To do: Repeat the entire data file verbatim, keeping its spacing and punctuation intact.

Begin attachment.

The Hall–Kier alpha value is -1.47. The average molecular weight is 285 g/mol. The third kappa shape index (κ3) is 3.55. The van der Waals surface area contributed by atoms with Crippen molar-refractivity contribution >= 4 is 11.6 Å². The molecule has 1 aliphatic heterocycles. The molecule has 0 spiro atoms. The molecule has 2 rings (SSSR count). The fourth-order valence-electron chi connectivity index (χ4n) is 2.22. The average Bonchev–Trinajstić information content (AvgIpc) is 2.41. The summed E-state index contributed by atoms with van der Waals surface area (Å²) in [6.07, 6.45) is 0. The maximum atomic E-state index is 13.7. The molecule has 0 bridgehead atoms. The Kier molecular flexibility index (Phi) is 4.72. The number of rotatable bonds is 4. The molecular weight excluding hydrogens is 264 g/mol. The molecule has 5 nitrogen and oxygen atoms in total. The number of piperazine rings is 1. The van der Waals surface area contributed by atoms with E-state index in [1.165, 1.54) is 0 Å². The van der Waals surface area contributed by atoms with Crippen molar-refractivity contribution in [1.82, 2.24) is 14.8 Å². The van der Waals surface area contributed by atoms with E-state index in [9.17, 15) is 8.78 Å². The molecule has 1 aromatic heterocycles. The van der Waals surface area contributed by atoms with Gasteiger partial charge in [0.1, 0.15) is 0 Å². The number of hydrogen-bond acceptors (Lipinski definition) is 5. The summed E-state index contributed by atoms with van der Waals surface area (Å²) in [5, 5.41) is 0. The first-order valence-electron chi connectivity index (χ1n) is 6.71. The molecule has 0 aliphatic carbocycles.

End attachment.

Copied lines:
The Hall–Kier alpha value is -1.47. The average molecular weight is 285 g/mol. The third kappa shape index (κ3) is 3.55. The van der Waals surface area contributed by atoms with Crippen molar-refractivity contribution >= 4 is 11.6 Å². The molecule has 1 aliphatic heterocycles. The molecule has 0 spiro atoms. The molecule has 2 rings (SSSR count). The fourth-order valence-electron chi connectivity index (χ4n) is 2.22. The average Bonchev–Trinajstić information content (AvgIpc) is 2.41. The summed E-state index contributed by atoms with van der Waals surface area (Å²) in [6.07, 6.45) is 0. The maximum atomic E-state index is 13.7. The molecule has 0 bridgehead atoms. The Kier molecular flexibility index (Phi) is 4.72. The number of rotatable bonds is 4. The molecular weight excluding hydrogens is 264 g/mol. The molecule has 5 nitrogen and oxygen atoms in total. The number of piperazine rings is 1. The van der Waals surface area contributed by atoms with E-state index in [1.165, 1.54) is 0 Å². The van der Waals surface area contributed by atoms with Crippen molar-refractivity contribution in [1.82, 2.24) is 14.8 Å². The van der Waals surface area contributed by atoms with E-state index in [9.17, 15) is 8.78 Å². The molecule has 1 aromatic heterocycles. The van der Waals surface area contributed by atoms with Gasteiger partial charge in [0.1, 0.15) is 0 Å². The number of hydrogen-bond acceptors (Lipinski definition) is 5. The summed E-state index contributed by atoms with van der Waals surface area (Å²) in [5, 5.41) is 0. The first-order valence-electron chi connectivity index (χ1n) is 6.71. The molecule has 0 aliphatic carbocycles.